Felix van Groeningen’s The Broken Circle Breakdown and Janet van den Brand’s short Rosa, Anna’s Lil’ Sis have been selected for the Berlin international Film Festival (7-17 February). Both films will premiere internationally in the fest’s Panorama Specials strand and Generation Kplus shorts competition respectively. Two co-productions were also confirmed: Flemish director Vincent Bal’s Nono, the Zigzag Kid, which will open the Generation programme, and Willemiek Kluijfhout’s Mussels in Love. Recent features such as Peter Monsaert's Offline and Gert Embrechts' Allez, Eddy! make their market debuts at the Berlinale's European Film Market (EFM). Other EFM entries are The Fifth Season by Peter Brosens and Jessica Woodworth, as well as co-productionsTenderness by Marion Hänsel, Kinshasa Kids by Marc-Henri Wajnberg, Pinocchio by Enzo d'Alo and Tango Libre by Frédéric Fonteyne.
The Broken Circle Breakdown is represented internationally by The Match Factory. The film is already a box office hit in its home territory with over 320,000 admissions (and still going strong).The Broken Circle Breakdown is produced by Dirk Impens for Menuet (Turquaze, The Misfortunates) and stars Veerle Baetens and Johan Heldenbergh. In honour of the Panorama Specials selection, Flanders Image is also publishing a special 'Talent Matters' section entirely dedicated to van Groeningen's work.
Jeroen Van der Stock’s Silent Visitors won Best Film at the 12th L'iselp Festival of Films on Art in Brussels. The Award comes with a cash prize of € 1,750. The film had its premiere end of last year at CPH:DOX in Denmark and went on to screen at the Jean Rouch International Film Festival in France.
In Silent Visitors a number of people are portrayed for whom Japanese abandoned sites have become an essential part of their lives. Ayumi, Doitehu and Mike all share the same passion for haikyo. Their visits of these contemporary ruins reveal some parts of their unique personalities and at the same time shine a subdued light on post-tsunami Japanese society.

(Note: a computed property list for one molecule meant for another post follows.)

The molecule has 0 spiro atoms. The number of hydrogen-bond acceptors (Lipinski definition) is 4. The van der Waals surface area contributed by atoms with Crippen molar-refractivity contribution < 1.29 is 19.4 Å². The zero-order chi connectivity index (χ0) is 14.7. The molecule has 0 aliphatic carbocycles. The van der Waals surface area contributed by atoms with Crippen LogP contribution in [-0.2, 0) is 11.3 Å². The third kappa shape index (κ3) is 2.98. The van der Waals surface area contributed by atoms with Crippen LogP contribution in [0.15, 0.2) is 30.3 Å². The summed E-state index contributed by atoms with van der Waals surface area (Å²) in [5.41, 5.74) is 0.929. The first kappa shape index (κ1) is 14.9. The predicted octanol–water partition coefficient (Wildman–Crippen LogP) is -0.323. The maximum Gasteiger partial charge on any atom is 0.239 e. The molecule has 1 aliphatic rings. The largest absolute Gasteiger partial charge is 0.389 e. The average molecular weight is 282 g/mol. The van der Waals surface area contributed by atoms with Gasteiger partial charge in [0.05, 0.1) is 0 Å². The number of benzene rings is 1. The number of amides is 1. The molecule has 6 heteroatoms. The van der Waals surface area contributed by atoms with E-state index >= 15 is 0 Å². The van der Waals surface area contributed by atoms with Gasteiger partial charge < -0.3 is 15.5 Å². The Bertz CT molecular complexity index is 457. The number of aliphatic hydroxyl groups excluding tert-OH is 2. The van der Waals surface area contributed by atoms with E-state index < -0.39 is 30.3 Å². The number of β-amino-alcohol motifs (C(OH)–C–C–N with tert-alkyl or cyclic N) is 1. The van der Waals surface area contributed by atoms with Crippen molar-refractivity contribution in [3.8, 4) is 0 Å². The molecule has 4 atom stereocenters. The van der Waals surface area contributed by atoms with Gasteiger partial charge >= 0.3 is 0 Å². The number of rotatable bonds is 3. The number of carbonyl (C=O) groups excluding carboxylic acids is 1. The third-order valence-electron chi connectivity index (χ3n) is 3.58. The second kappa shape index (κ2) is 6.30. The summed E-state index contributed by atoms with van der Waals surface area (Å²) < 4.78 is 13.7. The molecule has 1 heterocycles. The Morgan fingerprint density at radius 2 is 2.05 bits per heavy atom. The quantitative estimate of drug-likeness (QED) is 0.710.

Lotte Stoops’ feature documentary, Grande Hotel, has won the Jury Award at the fifth This Human World Film Festival in Vienna (29 November – 9 December). With the Jury Award, the most important prize of the fest, Grande Hotel is assured of an Austrian release and an official screening in the Swiss city of Bern.
Grande Hotel had its world premiere last year at the International Film Festival of Rotterdam and went on to fests such as Hot Docs in Toronto, where it received an Honourable Mention, and the Margaret Mead fest in NY. At the start of 2012, director Stoops also won France Télévision’s Michel Mitrani Award at the 25th Festival International des Programmes Audiovisuels (FIPA) in Biarritz.
Marie-France Collard’s Brussels-Kigali and Kristof Bilsen’s White Elephant won the Mario Ruspoli Award and the Nanook-Jean Rouch Grand Prize respectively at the Jean Rouch International Ethnographic Film Festival in paris (10 – 28 Nov). Brussels-Kigali was also selected by the National Commission « Images en Bibliothèques » for distribution in the French public libraries network.
The Nanook-Jean Rouch Grand Prize for White Elephant is worth € 1,500 granted by CNRS Images. White Elephant focuses on the Central Post Office and its employees in Kinshasa, DR Congo. This grandiose relic of the colonial past has trapped its employees in a frozen time-warp from which they are planning their escape. From past to present, through the cracks in the walls, and leaks in the ceilings, we glimpse present-day Congo. The documentary is a production of Bram Crols from Associate Directors.
It’s a long and intriguing journey from a mental asylum in Germany after the First World War to the New Mexico desert at the time J. Robert Oppenheimer was working on the atomic bomb; from there on to the Belgian Congo and then to contemporary, post-Fukushima Japan. However, Snake Dance, the new doc from Belgian filmmaker Manu Riche and English writer Patrick Marnham, draws some surprising and very provocative links between all these very different worlds.
As Snake Dance reveals, in1895, German art historian and anthropologist Aby Warburg had visited New Mexico. He became fascinated by the rituals of the Indians, who would dance with rattlesnakes to master the power of lightning.